3 Negotiation Myths Still Harming Women’s Careers


We’re in an unprecedented moment for employee negotiations. The pandemic accelerated the transformation of work practices, and we’re living through a historic labor migration and uncertain economic times in which organizations are struggling to attract and retain talent. In the subsequent surge in negotiation, if women and men are confined to outdated gender expectations, we could come out of this in an even more inequitable place. The authors dispel three myths that are hampering women’s potential to seize opportunities and overcome barriers in their careers. As organizations redefine the future of work, it’s time for leaders to make their employee negotiations more equitable.


We work with professional women all the time on their career negotiations: training them, advising their employers, and studying their successes and pitfalls.


Over and over again, we hear three negotiation myths that we fear are hampering women’s potential to seize opportunities and overcome barriers in their careers. As organizations redefine the future of work, it’s time to dispel these myths about negotiation so leaders can make their employee


Myth #1: Men negotiate and women don’t

The truth is that both men and women find it difficult to negotiate for resources that are counter-stereotypical for them, particularly because they are more likely to encounter resistance to doing so. Following traditional gender roles (which are in many ways outdated) men are the breadwinners and women the caregivers, and these stereotypes carry over into the workplace. As a result, women tend to experience more difficulty than men when negotiating higher pay, and men more difficulty than women when seeking access to family-friendly work practices. Additionally, men from historically marginalized groups also face difficulties in negotiating their salary.

In studies examining what managers and professionals negotiate over the course of their careers, men and women overwhelmingly report having negotiated their roles – and with roughly equal frequency. But examples of cases focusing on salary or workload showed that men reported more negotiating job offers and women reported negotiating more around work and family. (If negotiation scholars had first focused on how people access family-friendly work practices, they might have concluded that men don’t negotiate at all!)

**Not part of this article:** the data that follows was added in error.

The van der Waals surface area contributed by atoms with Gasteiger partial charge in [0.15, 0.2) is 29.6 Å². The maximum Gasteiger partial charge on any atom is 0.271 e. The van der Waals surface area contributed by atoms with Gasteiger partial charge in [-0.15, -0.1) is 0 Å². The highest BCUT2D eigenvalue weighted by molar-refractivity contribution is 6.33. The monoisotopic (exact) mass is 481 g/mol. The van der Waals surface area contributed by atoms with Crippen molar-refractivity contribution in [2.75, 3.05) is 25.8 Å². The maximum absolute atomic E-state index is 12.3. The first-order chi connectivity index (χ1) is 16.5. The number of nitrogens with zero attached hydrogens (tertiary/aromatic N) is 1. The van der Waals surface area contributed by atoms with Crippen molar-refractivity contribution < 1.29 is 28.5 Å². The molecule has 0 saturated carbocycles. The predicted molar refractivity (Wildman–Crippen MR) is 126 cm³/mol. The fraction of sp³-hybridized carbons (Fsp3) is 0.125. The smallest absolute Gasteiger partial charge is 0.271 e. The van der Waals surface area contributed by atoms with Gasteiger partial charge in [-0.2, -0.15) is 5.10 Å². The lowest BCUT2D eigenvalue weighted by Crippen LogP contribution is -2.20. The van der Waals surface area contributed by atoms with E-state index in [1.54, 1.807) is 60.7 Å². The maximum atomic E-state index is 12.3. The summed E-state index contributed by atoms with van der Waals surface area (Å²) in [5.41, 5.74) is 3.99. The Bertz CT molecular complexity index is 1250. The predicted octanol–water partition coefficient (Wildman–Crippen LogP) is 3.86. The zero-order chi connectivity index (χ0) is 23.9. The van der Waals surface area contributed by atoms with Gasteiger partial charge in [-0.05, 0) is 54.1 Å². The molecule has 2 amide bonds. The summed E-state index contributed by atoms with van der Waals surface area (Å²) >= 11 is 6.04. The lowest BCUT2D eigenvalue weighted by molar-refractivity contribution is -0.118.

For gender equality, it is extremely important that women have as much potential to negotiate their wages as men, and that men have as much potential to access family-friendly working practices as women.



Myth #2: Women should always negotiate their salary

The second misconception is that women need to negotiate their pay in order to close the gender pay gap. This is an unfair burden to place on women, especially because the gender pay gap is more about the types of jobs men and women do than differences in pay for the same work.

The gender pay gap is calculated by comparing the earnings of men and women working full time. Male-dominated jobs are generally better paid and more time-consuming, on average, than female-dominated jobs. Certainly, there are situations in which women are unfairly paid, and these must be remedied. However, negotiating for women’s career advancement is likely to have a greater impact on the gender pay gap than negotiating solely for better pay in current roles.

Keys to closing the gender wage gap are supporting women’s career advancement into higher-paying jobs and reducing the costs workers pay to seek family-friendly working conditions. In other words, let’s shift the focus to supporting negotiations on the role of women and addressing work and family issues for all workers – and stop pressuring women to focus only on salary negotiations.


Myth #3: Backlash is inevitable

Many professional women approach career negotiations with trepidation, fearing social backlash such as being alienated from colleagues or even being disinvited from work teams. Organizations can protect themselves through education and standard setting. For example, they can educate managers about potential biases – such as expecting men, not women, to be self-advocates for their career advancement – ​​while encouraging them to actively resist expectations that people will or should act in stereotypical ways (for example, that women should be modest in their ambitions or that men should be more concerned with work than family). As part of this training, companies should encourage employees and employers to think broadly about what can be negotiated in a career conversation, including roles (for example, opportunities for advancement or development) and workload (e.g. assignments, schedules, etc.), as well as as salary.


How women can defend themselves in the meantime

While companies have a responsibility to make their bargaining practices fairer, there are also strategies women can use to reduce the risk of backlash and increase their chances of success.

Negotiation best practices suggest doing two things to be more persuasive and build rapport.




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